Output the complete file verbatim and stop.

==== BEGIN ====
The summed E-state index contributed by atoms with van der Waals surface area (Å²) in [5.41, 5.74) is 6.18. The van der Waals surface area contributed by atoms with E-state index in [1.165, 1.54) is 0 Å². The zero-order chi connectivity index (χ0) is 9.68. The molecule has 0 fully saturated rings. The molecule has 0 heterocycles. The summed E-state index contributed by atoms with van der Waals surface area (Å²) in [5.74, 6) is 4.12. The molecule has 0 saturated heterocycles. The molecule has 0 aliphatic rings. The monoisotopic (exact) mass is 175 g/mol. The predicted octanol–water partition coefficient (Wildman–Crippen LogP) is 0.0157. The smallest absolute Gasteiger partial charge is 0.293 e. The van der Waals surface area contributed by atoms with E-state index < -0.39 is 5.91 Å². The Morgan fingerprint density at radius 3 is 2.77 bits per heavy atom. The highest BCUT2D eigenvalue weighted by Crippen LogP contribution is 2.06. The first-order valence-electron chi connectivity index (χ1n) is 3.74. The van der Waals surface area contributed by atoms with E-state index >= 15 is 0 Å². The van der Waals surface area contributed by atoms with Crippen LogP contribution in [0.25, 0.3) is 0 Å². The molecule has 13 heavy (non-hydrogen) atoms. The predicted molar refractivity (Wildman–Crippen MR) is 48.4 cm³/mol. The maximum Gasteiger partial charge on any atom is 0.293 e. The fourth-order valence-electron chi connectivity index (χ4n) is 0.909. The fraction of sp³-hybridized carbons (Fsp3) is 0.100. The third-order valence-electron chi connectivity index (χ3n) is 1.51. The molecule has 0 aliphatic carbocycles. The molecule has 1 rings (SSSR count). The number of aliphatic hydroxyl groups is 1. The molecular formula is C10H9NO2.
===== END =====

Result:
The summed E-state index contributed by atoms with van der Waals surface area (Å²) in [5.41, 5.74) is 6.18. The van der Waals surface area contributed by atoms with E-state index in [1.165, 1.54) is 0 Å². The zero-order chi connectivity index (χ0) is 9.68. The molecule has 0 fully saturated rings. The molecule has 0 heterocycles. The summed E-state index contributed by atoms with van der Waals surface area (Å²) in [5.74, 6) is 4.12. The molecule has 0 saturated heterocycles. The molecule has 0 aliphatic rings. The monoisotopic (exact) mass is 175 g/mol. The predicted octanol–water partition coefficient (Wildman–Crippen LogP) is 0.0157. The smallest absolute Gasteiger partial charge is 0.293 e. The van der Waals surface area contributed by atoms with E-state index < -0.39 is 5.91 Å². The Morgan fingerprint density at radius 3 is 2.77 bits per heavy atom. The highest BCUT2D eigenvalue weighted by Crippen LogP contribution is 2.06. The first-order valence-electron chi connectivity index (χ1n) is 3.74. The van der Waals surface area contributed by atoms with E-state index >= 15 is 0 Å². The van der Waals surface area contributed by atoms with Crippen LogP contribution in [0.25, 0.3) is 0 Å². The molecule has 13 heavy (non-hydrogen) atoms. The predicted molar refractivity (Wildman–Crippen MR) is 48.4 cm³/mol. The maximum Gasteiger partial charge on any atom is 0.293 e. The fourth-order valence-electron chi connectivity index (χ4n) is 0.909. The fraction of sp³-hybridized carbons (Fsp3) is 0.100. The third-order valence-electron chi connectivity index (χ3n) is 1.51. The molecule has 0 aliphatic carbocycles. The molecule has 1 rings (SSSR count). The number of aliphatic hydroxyl groups is 1. The molecular formula is C10H9NO2.